Engaging oral resources
My research on other means of evangelizing and discipling non-reading communities brought me in contact with key leaders in the International Orality Network and other oral resource developers. Dorothy Miller, who heads up God’s Story Project,2 introduced me to the importance of using Bible stories chronologically. We started with the Bible video and audio resource God’s Story: From Creation to Eternity, a chronological journey from Genesis to Revelation in eighty minutes that uses key Old and New Testament stories.3 When the foundation is laid through Old Testament stories, it gives people a better understanding of Jesus when they reach New Testament stories.
In traditional methods of evangelism, we led people to Christ using a few memorized verses from the Bible and our personal testimonies. But with this newfound resource, we discovered that evangelism could be done through the amazing stories of the Bible as the ultimate plan of God. When we began using God’s Story in the people’s mother tongue, we noticed how much they enjoyed it. They stayed to the very end and were open for discussion. They refered to the stories, instead of having to remember concepts, points, and memory verses. The concept took hold, and within one year our operational base in Nairobi was developing a vision for Africa. In Kenya, Uganda, Tanzania, Rwanda, Ethiopia, and Sudan, translation projects for God’s Story were initiated and African leaders recognized the importance of teaching Bible stories chronologically.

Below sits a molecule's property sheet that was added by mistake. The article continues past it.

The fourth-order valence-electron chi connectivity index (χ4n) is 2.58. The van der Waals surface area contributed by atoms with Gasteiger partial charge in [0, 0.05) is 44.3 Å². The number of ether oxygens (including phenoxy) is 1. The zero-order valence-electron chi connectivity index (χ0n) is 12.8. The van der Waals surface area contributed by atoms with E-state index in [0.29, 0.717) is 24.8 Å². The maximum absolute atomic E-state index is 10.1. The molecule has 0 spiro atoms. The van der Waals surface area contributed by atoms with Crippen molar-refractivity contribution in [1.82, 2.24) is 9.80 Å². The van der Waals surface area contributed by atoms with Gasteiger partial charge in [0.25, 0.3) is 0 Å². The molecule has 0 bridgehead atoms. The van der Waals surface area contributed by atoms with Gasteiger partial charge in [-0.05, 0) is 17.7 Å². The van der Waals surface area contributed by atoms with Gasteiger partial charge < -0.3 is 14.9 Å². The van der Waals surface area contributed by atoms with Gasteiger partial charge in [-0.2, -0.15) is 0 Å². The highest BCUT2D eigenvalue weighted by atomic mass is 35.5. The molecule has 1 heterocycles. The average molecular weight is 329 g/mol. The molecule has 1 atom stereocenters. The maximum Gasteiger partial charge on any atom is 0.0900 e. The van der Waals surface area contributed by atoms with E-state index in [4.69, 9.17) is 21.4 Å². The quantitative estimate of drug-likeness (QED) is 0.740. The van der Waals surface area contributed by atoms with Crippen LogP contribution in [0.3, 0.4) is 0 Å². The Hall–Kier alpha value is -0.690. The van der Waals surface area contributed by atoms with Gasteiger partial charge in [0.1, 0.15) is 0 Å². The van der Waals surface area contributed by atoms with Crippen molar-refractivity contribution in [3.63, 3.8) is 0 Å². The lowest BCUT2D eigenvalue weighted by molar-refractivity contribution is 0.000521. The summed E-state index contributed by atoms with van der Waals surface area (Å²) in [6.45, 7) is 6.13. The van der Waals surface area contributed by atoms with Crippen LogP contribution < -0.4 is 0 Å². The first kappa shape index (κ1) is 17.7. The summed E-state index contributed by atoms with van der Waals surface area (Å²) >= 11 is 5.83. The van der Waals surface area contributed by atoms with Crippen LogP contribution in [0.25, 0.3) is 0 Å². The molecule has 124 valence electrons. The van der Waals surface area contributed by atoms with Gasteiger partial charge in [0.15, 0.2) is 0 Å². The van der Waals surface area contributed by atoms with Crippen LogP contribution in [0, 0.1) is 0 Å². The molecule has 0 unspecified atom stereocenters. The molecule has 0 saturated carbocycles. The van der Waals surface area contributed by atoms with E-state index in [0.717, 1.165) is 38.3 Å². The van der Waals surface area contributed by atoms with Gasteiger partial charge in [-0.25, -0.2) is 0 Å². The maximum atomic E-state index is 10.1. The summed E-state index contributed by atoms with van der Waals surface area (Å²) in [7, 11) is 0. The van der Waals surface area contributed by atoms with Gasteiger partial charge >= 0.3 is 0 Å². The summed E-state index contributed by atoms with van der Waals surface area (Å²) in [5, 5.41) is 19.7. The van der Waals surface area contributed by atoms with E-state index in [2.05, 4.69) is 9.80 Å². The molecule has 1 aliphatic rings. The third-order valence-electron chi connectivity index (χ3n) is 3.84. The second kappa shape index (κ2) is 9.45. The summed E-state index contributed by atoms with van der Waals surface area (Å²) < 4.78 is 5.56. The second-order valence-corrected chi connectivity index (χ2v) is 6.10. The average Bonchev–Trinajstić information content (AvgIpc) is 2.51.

God’s Story is an effective evangelism tool, but there was soon a need for deeper teaching based on a similar oral model. We began using Simply the Story (STS),4 an oral teaching method that shows participants how to learn a Bible story, hide it in their hearts, and dig out spiritual observations and applications using questions. We taught this to church leaders at practical five-day workshops and they took it back to their communities. We also taught instructors how to share STS concepts.
Where there were very few literates, we embarked on another project that we called Timothy Church Planter Training. Nearly seventy stories are selected chronologically from the Old and New Testaments and recorded in the mother tongue of the target people group. We package these together with the God’s Story audio, also in the mother tongue, and make them available on MegaVoice (a proprietary media storage and playback device that can use batteries and solar power, similar to a MP3 player).
HIV/AIDS and micro-business projects
James is a young leader in the Kiambu district just outside Nairobi. The challenge of HIV/AIDS came close to him when his immediate family was affected by the virus and he longed to do something to intervene in his community. After attending our STS workshop, he discovered how easy it would be to establish a Bible study group. So, armed with a Bible, he went back to his community prepared to share God’s Word through stories.